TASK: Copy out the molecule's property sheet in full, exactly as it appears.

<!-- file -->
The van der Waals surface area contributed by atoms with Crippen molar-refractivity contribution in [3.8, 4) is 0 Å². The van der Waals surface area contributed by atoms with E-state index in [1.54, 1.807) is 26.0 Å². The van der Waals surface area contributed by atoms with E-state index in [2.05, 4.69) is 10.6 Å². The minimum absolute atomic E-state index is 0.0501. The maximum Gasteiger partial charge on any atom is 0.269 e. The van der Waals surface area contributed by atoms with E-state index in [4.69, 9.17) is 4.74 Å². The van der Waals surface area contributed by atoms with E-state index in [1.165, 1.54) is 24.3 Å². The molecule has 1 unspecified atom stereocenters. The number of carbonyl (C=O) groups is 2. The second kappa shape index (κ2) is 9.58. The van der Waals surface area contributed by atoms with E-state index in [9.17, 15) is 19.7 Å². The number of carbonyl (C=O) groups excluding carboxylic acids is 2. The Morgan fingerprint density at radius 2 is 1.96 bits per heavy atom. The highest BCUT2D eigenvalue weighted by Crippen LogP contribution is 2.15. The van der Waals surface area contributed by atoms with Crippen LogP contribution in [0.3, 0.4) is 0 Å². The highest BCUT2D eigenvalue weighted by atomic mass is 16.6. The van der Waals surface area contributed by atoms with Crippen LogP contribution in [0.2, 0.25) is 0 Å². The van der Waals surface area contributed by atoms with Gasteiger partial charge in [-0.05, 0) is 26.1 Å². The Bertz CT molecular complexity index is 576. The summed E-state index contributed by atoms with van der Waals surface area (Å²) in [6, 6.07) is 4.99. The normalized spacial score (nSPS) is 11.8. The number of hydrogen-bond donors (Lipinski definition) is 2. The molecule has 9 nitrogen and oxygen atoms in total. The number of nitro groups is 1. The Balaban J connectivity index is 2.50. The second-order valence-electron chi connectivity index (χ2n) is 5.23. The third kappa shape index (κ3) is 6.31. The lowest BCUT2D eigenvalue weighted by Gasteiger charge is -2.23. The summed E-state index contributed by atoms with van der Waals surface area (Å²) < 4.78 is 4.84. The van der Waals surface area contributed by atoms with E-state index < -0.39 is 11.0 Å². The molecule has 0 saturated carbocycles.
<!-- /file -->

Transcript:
The van der Waals surface area contributed by atoms with Crippen molar-refractivity contribution in [3.8, 4) is 0 Å². The van der Waals surface area contributed by atoms with E-state index in [1.54, 1.807) is 26.0 Å². The van der Waals surface area contributed by atoms with E-state index in [2.05, 4.69) is 10.6 Å². The minimum absolute atomic E-state index is 0.0501. The maximum Gasteiger partial charge on any atom is 0.269 e. The van der Waals surface area contributed by atoms with E-state index in [4.69, 9.17) is 4.74 Å². The van der Waals surface area contributed by atoms with E-state index in [1.165, 1.54) is 24.3 Å². The molecule has 1 unspecified atom stereocenters. The number of carbonyl (C=O) groups is 2. The second kappa shape index (κ2) is 9.58. The van der Waals surface area contributed by atoms with E-state index in [9.17, 15) is 19.7 Å². The number of carbonyl (C=O) groups excluding carboxylic acids is 2. The Morgan fingerprint density at radius 2 is 1.96 bits per heavy atom. The highest BCUT2D eigenvalue weighted by Crippen LogP contribution is 2.15. The van der Waals surface area contributed by atoms with Crippen LogP contribution in [0.3, 0.4) is 0 Å². The highest BCUT2D eigenvalue weighted by atomic mass is 16.6. The van der Waals surface area contributed by atoms with Crippen LogP contribution in [0.2, 0.25) is 0 Å². The van der Waals surface area contributed by atoms with Gasteiger partial charge in [-0.05, 0) is 26.1 Å². The Bertz CT molecular complexity index is 576. The summed E-state index contributed by atoms with van der Waals surface area (Å²) in [6, 6.07) is 4.99. The normalized spacial score (nSPS) is 11.8. The number of hydrogen-bond donors (Lipinski definition) is 2. The molecule has 9 nitrogen and oxygen atoms in total. The number of nitro groups is 1. The Balaban J connectivity index is 2.50. The second-order valence-electron chi connectivity index (χ2n) is 5.23. The third kappa shape index (κ3) is 6.31. The lowest BCUT2D eigenvalue weighted by Gasteiger charge is -2.23. The summed E-state index contributed by atoms with van der Waals surface area (Å²) < 4.78 is 4.84. The van der Waals surface area contributed by atoms with E-state index < -0.39 is 11.0 Å². The molecule has 0 saturated carbocycles.